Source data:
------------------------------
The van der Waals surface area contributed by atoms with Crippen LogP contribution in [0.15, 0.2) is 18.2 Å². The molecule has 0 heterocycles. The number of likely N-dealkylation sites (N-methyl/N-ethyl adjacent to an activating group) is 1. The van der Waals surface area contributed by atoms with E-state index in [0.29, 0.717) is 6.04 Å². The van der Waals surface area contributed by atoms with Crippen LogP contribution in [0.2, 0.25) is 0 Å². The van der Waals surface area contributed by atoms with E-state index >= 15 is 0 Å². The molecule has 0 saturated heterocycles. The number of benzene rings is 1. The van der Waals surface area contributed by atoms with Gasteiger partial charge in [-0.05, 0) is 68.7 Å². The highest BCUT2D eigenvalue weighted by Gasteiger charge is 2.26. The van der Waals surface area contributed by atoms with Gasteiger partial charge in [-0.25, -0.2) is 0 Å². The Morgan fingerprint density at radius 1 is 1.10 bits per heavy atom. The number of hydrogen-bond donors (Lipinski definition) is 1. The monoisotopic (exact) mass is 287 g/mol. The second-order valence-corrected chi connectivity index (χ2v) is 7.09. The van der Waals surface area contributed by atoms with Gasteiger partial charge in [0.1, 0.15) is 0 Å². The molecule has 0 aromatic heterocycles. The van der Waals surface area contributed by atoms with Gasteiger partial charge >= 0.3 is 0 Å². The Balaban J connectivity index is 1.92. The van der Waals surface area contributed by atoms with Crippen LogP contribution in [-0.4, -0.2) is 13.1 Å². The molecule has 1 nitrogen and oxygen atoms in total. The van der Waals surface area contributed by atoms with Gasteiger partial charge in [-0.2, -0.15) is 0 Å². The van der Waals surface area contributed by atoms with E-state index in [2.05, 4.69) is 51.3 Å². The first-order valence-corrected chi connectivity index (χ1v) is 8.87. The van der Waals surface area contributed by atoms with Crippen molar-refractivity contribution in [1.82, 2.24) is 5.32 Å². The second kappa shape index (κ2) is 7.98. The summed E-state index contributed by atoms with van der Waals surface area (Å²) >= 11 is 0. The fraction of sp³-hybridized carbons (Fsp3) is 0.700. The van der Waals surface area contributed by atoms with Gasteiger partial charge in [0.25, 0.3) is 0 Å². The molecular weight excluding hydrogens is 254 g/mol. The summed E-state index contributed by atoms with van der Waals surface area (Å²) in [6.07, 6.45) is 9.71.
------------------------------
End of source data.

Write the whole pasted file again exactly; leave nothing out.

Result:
The van der Waals surface area contributed by atoms with Crippen LogP contribution in [0.15, 0.2) is 18.2 Å². The molecule has 0 heterocycles. The number of likely N-dealkylation sites (N-methyl/N-ethyl adjacent to an activating group) is 1. The van der Waals surface area contributed by atoms with E-state index in [0.29, 0.717) is 6.04 Å². The van der Waals surface area contributed by atoms with Crippen LogP contribution in [0.2, 0.25) is 0 Å². The van der Waals surface area contributed by atoms with E-state index >= 15 is 0 Å². The molecule has 0 saturated heterocycles. The number of benzene rings is 1. The van der Waals surface area contributed by atoms with Gasteiger partial charge in [-0.05, 0) is 68.7 Å². The highest BCUT2D eigenvalue weighted by Gasteiger charge is 2.26. The van der Waals surface area contributed by atoms with Gasteiger partial charge in [-0.25, -0.2) is 0 Å². The Morgan fingerprint density at radius 1 is 1.10 bits per heavy atom. The number of hydrogen-bond donors (Lipinski definition) is 1. The monoisotopic (exact) mass is 287 g/mol. The second-order valence-corrected chi connectivity index (χ2v) is 7.09. The van der Waals surface area contributed by atoms with Gasteiger partial charge in [0.1, 0.15) is 0 Å². The molecule has 0 aromatic heterocycles. The van der Waals surface area contributed by atoms with Gasteiger partial charge >= 0.3 is 0 Å². The Balaban J connectivity index is 1.92. The van der Waals surface area contributed by atoms with Crippen LogP contribution in [-0.4, -0.2) is 13.1 Å². The molecule has 1 nitrogen and oxygen atoms in total. The van der Waals surface area contributed by atoms with Gasteiger partial charge in [-0.2, -0.15) is 0 Å². The van der Waals surface area contributed by atoms with E-state index in [2.05, 4.69) is 51.3 Å². The first-order valence-corrected chi connectivity index (χ1v) is 8.87. The van der Waals surface area contributed by atoms with Crippen molar-refractivity contribution in [1.82, 2.24) is 5.32 Å². The second kappa shape index (κ2) is 7.98. The summed E-state index contributed by atoms with van der Waals surface area (Å²) >= 11 is 0. The fraction of sp³-hybridized carbons (Fsp3) is 0.700. The van der Waals surface area contributed by atoms with Gasteiger partial charge in [0.25, 0.3) is 0 Å². The molecular weight excluding hydrogens is 254 g/mol. The summed E-state index contributed by atoms with van der Waals surface area (Å²) in [6.07, 6.45) is 9.71.